West Nile virus (WNV) and Eastern Equine Encephalitis (EEE) reported through August 16, 2012
In a press release dated, August 15, 2012, the Massachusetts Department of Public Health announced today that the first 2012 human case of West Nile Virus (WNV) has been found in a resident of Middlesex County, in a town north of Boston. Based on this finding, State Health Officials raised the WNV threat level to "Moderate" in Arlington, Belmont, Cambridge, Somerville, and Watertown. Separately, officials have also confirmed the first case of WNV in a horse located in the town of Ludlow in Western Massachusetts.
State Health Officials have announced that as of August 16, West Nile Virus had been detected in mosquitoes in Arlington, Belmont, Boston, Brookline, Everett, Framingham, Lexington, Newton, Malden, Revere, Waltham, and Winthrop. For additional information please visit the Massachusetts Department of Public Health's arbovirus website. WNV isolations from mosquitoes have been continuing in our area.
Recent hot weather with episodic rains has promoted development of WNV and Culex mosquito species. The risk level for WNV in Concord remains low.
A human case of Eastern Equine Encephalitis (EEE) was recently been confirmed in a Middlesex County resident. However, the Massachusetts Department of Public Health believes it is likely the disease was contracted as a result of the resident’s out of state travel. No animal cases of EEE have been found to date. A mosquito pool positive for EEE was detected in mid-July in Sudbury, and EEE-positive mosquitos have been found within the past two weeks in Topsfield and Reading, as well as numerous towns in southeastern Massachusetts. Intermittent findings of EEE in mosquitoes have been occurring outside of traditional risk areas and state health officials have stressed that residents throughout Massachusetts should use personal protection measures to avoid mosquito bites. According to
MDPH Officials, the risk remains low for EEE in Concord and other adjacent towns with the exception of Sudbury (where MDPH has assigned a moderate risk level, based on the EEE-positive mosquito pool found in mid-July; no other mosquitos have tested positive for EEE in Sudbury since that time). ~To learn more about risk of WNV and EEE in Concord and other Massachusetts communities, see the risk map from the Massachusetts Department of Public Health.
What Can You Do?
Avoid Mosquito Bites
- Apply Insect Repellent when Outdoors. Use a repellent with DEET (N, N-diethyl-m-toluamide), permethrin, picaridin (KBR 3023), oil of lemon eucalyptus [p-methane 3, 8-diol (PMD)] or IR3535 according to the instructions on the product label. DEET products should not be used on infants under two months of age and should be used in concentrations of 30% or less on older children. Oil of lemon eucalyptus should not be used on children under three years of age.
- Be Aware of Peak Mosquito Hours. The hours from dusk to dawn are peak biting times for many mosquitoes. Consider rescheduling outdoor activities that occur during evening or early morning.
- Clothing Can Help Reduce Mosquito Bites. Wearing long-sleeves, long pants and socks when outdoors will help keep mosquitoes away from your skin.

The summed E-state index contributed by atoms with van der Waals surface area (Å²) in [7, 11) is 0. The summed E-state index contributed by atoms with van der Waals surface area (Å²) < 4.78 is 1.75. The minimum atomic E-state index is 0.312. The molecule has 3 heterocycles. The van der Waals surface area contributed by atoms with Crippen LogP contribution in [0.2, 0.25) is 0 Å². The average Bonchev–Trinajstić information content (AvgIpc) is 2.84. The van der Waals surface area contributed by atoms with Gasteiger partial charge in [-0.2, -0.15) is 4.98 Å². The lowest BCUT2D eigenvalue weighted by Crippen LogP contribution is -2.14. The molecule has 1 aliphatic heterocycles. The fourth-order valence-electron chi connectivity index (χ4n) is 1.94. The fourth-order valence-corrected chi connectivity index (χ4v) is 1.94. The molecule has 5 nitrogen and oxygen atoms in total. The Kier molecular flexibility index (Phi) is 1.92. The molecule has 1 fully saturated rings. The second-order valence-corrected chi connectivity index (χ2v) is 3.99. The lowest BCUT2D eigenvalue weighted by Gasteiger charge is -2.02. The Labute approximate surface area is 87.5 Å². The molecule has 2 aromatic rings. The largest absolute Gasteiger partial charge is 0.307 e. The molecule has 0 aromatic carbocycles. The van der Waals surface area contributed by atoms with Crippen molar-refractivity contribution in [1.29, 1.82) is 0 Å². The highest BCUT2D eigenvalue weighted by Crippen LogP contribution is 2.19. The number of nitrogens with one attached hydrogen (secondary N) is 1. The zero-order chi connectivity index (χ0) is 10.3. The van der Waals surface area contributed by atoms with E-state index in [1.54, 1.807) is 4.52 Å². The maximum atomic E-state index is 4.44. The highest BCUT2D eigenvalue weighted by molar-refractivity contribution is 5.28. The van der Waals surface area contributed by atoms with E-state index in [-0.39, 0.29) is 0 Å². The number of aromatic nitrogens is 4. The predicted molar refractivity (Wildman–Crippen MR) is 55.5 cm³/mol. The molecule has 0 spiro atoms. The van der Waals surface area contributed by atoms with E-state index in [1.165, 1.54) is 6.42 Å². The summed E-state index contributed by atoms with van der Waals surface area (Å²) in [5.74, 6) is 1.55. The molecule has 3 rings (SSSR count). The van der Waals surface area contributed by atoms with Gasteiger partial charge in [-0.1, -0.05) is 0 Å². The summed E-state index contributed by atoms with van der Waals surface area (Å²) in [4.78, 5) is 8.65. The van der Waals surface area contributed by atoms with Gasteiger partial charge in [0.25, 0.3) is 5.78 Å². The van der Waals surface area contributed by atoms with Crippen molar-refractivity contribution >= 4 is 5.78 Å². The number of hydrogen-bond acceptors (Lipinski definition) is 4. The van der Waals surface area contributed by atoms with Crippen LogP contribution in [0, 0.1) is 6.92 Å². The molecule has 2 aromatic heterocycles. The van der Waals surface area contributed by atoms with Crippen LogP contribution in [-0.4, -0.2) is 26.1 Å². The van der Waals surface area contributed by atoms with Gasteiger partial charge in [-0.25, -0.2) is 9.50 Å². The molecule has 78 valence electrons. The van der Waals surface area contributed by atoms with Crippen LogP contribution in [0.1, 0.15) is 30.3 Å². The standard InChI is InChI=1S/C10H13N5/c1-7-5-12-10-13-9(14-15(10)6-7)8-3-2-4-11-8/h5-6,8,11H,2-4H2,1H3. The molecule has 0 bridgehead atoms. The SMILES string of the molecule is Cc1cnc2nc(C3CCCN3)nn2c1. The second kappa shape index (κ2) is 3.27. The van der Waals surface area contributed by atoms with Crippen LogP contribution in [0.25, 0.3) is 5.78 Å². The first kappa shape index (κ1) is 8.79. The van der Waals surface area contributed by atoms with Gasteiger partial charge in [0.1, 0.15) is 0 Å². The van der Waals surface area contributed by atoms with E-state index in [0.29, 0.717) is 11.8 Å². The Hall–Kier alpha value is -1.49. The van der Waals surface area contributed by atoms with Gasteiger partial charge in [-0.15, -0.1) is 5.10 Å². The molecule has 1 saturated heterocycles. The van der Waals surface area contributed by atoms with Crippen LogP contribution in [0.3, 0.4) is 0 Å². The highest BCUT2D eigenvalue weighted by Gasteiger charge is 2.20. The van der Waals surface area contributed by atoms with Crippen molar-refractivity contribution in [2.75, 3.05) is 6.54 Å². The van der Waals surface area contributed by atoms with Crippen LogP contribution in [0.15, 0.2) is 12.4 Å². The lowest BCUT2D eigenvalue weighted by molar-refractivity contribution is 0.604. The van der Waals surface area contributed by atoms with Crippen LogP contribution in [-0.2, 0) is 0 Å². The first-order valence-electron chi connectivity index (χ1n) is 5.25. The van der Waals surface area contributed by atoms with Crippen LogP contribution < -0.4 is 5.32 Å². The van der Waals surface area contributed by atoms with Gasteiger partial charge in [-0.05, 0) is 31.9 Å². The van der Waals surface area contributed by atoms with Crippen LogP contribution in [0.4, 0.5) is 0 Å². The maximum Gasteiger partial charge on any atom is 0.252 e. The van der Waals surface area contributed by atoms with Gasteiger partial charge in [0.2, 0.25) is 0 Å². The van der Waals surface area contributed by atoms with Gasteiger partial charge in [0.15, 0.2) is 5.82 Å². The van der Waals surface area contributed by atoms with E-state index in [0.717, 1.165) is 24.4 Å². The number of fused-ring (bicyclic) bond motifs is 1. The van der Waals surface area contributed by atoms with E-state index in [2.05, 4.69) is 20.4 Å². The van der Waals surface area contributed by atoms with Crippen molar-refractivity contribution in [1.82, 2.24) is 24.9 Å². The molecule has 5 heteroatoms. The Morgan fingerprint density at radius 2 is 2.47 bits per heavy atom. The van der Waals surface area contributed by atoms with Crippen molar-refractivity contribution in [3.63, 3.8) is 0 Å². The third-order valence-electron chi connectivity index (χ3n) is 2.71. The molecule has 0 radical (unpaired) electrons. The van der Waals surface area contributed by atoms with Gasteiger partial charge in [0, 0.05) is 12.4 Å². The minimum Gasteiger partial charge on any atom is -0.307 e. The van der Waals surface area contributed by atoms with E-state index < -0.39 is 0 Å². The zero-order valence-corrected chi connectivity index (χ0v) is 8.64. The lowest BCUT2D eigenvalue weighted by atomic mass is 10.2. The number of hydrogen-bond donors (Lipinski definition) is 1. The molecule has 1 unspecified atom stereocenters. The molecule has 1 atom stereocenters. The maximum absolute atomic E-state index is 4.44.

Mosquito-Proof Your Home
- Drain Standing Water. Mosquitoes lay their eggs in standing water. Limit the number of places around your home for mosquitoes to breed by either draining or discarding items that hold water. Check rain gutters and drains. Empty any unused flowerpots and wading pools, and change water in birdbaths frequently.
- Install or Repair Screens. Keep mosquitoes outside by having tightly-fitting screens on all of your windows and doors.
Protect Your Animals
Animal owners should reduce potential mosquito breeding sites on their property by eliminating standing water from containers such as buckets, tires, and wading pools — especially after heavy rains. Water troughs provide excellent mosquito breeding habitats and should be flushed out at least once a week during the summer months to reduce mosquitoes near paddock areas. Horse owners should keep horses in indoor stalls at night to reduce their risk of exposure to mosquitoes. If an animal is diagnosed with WNV or EEE, owners are required to report to DAR, Division of Animal Health by calling 617-626-1795 and to the Department of Public Health (DPH) by calling 617-983-6800.
In response to elevated concern about EEE and WNV, the Massachusetts Medical Society (MMS), Massachusetts Department of Public Health (DPH), and Hopkinton Community Television (HCAM-TV) have collaborated in producing a special television report to raise awareness among residents about these mosquito and tick-borne diseases.~ Mosquito and Tick-Borne Diseases will be distributed this week to public access television stations that reach more than 260 communities in the state. The half-hour program features two experts from the Massachusetts Department of Public Health: Alfred DeMaria, M.D., Medical Director of the Bureau of Infectious Diseases, and Catherine Brown, D.V.M., M.Sc., M.P.H., State Public Health Veterinarian. The program is available online at www.physicianfocus.org/mosquitotick
Additional information may be found on the following websites:
For inquiries on mosquitoes or how to control them, you may contact the Eastern Middlesex Mosquito Control Project (EMMCP) at (781) 899-5730 or visit their website at: